St Brides Bay Tourist Information

Horse riding at Druidstone Haven

Horse riding at Druidstone Haven

St Brides Bay, West Pembrokeshire, is a large rocky bay with Ramsey Island to its Northern and Skomer Island to its Southern boundaries. Part of Pembrokeshire Coast National Park, the bay is around 7 miles wide and is a site of special interest – the St Brides Bay Heritage Coast.

What’s St Bride’s Bay Like?

In a word – gorgeous! This large Bay comprising many individual sandy beaches is surrounded by rocky cliffs of up to 250 feet high in places. The area is a Special Area of Conservation, with some parts being further singled out for special protection or as sites of special scientific interest. Villages such as Solva, St Brides, Newgale, Martin’s Haven, Little Haven, Broad Haven and Nolton Haven speckle the coast.

Features of St Brides Bay

The villages around St Brides Bay enhance this stunningly beautiful coastline and the smallest city in Britain, St Davids, is just to its North. Of course, the most spectacular features are the beaches, and to take full advantage, why not walk the 5-mile heritage coastline and perhaps look out on Skomer Island which is famous for puffins and breeding birds? And enjoy the coloured cliffs which attract seals and choughs. Walking, fishing and all other outdoor activities are well catered for here, and the nearby Oakwood Adventure and Leisure Park is certainly worth a visit too.

View from Pennrhyn Headland to Solva Harbour

View from Pennrhyn Headland to Solva Harbour

Beaches and Harbours

St Brides Bay beaches are extremely popular and well-loved, yet not overly busy. Why not try Marloe Sands, or Newgale Sands (positioned between Solva and Nolton Haven) – this clean, two-mile long beach is popular for surfing. The beaches at Broad Haven and Little Haven are also lovely – in fact, Broad Haven has two, both popular for sea sports including sea kayaking and canoeing, fishing and swimming.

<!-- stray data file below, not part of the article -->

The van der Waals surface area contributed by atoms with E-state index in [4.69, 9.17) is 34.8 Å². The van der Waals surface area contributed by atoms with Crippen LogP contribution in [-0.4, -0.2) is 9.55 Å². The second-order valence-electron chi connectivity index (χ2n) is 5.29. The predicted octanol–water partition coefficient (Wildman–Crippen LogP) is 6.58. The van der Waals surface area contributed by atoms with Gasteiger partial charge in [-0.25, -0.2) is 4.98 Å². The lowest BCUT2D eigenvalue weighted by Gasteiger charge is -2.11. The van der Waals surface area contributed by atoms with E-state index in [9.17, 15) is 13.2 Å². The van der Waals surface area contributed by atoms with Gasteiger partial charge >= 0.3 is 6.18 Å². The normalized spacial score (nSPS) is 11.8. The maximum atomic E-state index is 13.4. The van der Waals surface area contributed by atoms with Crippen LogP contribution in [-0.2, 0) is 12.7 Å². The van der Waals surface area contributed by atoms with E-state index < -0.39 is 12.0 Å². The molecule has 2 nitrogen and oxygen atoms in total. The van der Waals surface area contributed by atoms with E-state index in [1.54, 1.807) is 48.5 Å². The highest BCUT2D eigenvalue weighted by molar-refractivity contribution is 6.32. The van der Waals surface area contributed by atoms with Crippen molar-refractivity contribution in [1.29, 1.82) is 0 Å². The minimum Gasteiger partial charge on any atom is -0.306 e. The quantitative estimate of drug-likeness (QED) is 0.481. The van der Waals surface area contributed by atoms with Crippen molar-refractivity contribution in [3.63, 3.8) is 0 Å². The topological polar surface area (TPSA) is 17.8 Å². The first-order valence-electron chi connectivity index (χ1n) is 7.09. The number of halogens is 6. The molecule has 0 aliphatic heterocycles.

Solva’s sheltered harbour is stunning and set in rolling green hills with the small village white and pretty at the end, framed by attractive blue waters.

St Davids

St David, the patron Saint of Wales was apparently born in this small city which now caters for visitors with its visitors centre, marine life centre and cathedral. The latter boasts a stunning nave and a sixteenth century ceiling crafted from Irish oak, while the ruins of the Bishops Palace, a medieval structure, lie nearby.

How to get to St Brides Bay

St Brides Bay, on the West of Pembrokeshire, is reachable either via the A477 and A4076 to its South, or from the A487 and A40 from the North side. The whole coastal area is traversed by small roads connecting the villages. The nearest railway stations (at Haverfordwest or Milford Haven) are both close by.

Where to stay

What better than staying in or near such a stunningly beautiful National Park? Much of our accommodation in this area of St Brides Bay and nearby St Davids, takes the form of self-catering holiday cottages but we are also able to provide some wonderful bed and breakfast accommodation… Whether you’re looking for a simple base as a place to stay or if you’re looking for luxury accommodation with great facilities, or even if you’re looking for a group or family holiday, we have something to suit your requirements.

Why not walk the heritage coastline or luxuriate on the award winning beaches? Do take a look at our accommodation listings below for more inspiration.